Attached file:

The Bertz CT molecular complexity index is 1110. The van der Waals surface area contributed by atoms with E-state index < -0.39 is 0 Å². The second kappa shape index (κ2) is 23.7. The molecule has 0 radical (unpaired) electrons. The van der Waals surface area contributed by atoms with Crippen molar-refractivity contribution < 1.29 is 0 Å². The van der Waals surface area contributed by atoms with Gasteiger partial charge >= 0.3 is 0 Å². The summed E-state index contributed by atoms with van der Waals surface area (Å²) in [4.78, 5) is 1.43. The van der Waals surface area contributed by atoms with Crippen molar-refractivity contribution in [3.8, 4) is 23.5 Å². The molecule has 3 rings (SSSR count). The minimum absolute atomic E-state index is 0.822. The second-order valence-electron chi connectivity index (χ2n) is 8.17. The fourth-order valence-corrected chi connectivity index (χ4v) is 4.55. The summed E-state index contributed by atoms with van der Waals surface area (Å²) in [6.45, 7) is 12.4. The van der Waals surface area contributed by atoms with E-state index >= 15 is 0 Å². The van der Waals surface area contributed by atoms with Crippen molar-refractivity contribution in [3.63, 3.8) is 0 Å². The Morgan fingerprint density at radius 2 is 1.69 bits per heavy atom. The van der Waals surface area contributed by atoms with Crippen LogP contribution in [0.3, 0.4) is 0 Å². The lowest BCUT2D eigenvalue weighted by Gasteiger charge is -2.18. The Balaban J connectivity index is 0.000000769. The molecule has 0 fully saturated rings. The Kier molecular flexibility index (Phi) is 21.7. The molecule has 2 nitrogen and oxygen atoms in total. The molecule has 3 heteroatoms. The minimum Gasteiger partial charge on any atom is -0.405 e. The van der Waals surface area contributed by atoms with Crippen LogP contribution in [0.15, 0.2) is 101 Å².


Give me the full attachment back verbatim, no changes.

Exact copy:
The Bertz CT molecular complexity index is 1110. The van der Waals surface area contributed by atoms with E-state index < -0.39 is 0 Å². The second kappa shape index (κ2) is 23.7. The molecule has 0 radical (unpaired) electrons. The van der Waals surface area contributed by atoms with Crippen molar-refractivity contribution < 1.29 is 0 Å². The van der Waals surface area contributed by atoms with Gasteiger partial charge >= 0.3 is 0 Å². The summed E-state index contributed by atoms with van der Waals surface area (Å²) in [4.78, 5) is 1.43. The van der Waals surface area contributed by atoms with Crippen molar-refractivity contribution in [3.8, 4) is 23.5 Å². The molecule has 3 rings (SSSR count). The minimum absolute atomic E-state index is 0.822. The second-order valence-electron chi connectivity index (χ2n) is 8.17. The fourth-order valence-corrected chi connectivity index (χ4v) is 4.55. The summed E-state index contributed by atoms with van der Waals surface area (Å²) in [6.45, 7) is 12.4. The van der Waals surface area contributed by atoms with E-state index >= 15 is 0 Å². The van der Waals surface area contributed by atoms with Crippen molar-refractivity contribution in [3.63, 3.8) is 0 Å². The Morgan fingerprint density at radius 2 is 1.69 bits per heavy atom. The van der Waals surface area contributed by atoms with Crippen LogP contribution in [0.3, 0.4) is 0 Å². The lowest BCUT2D eigenvalue weighted by Gasteiger charge is -2.18. The Balaban J connectivity index is 0.000000769. The molecule has 0 fully saturated rings. The Kier molecular flexibility index (Phi) is 21.7. The molecule has 2 nitrogen and oxygen atoms in total. The molecule has 3 heteroatoms. The minimum Gasteiger partial charge on any atom is -0.405 e. The van der Waals surface area contributed by atoms with Crippen LogP contribution in [0.15, 0.2) is 101 Å².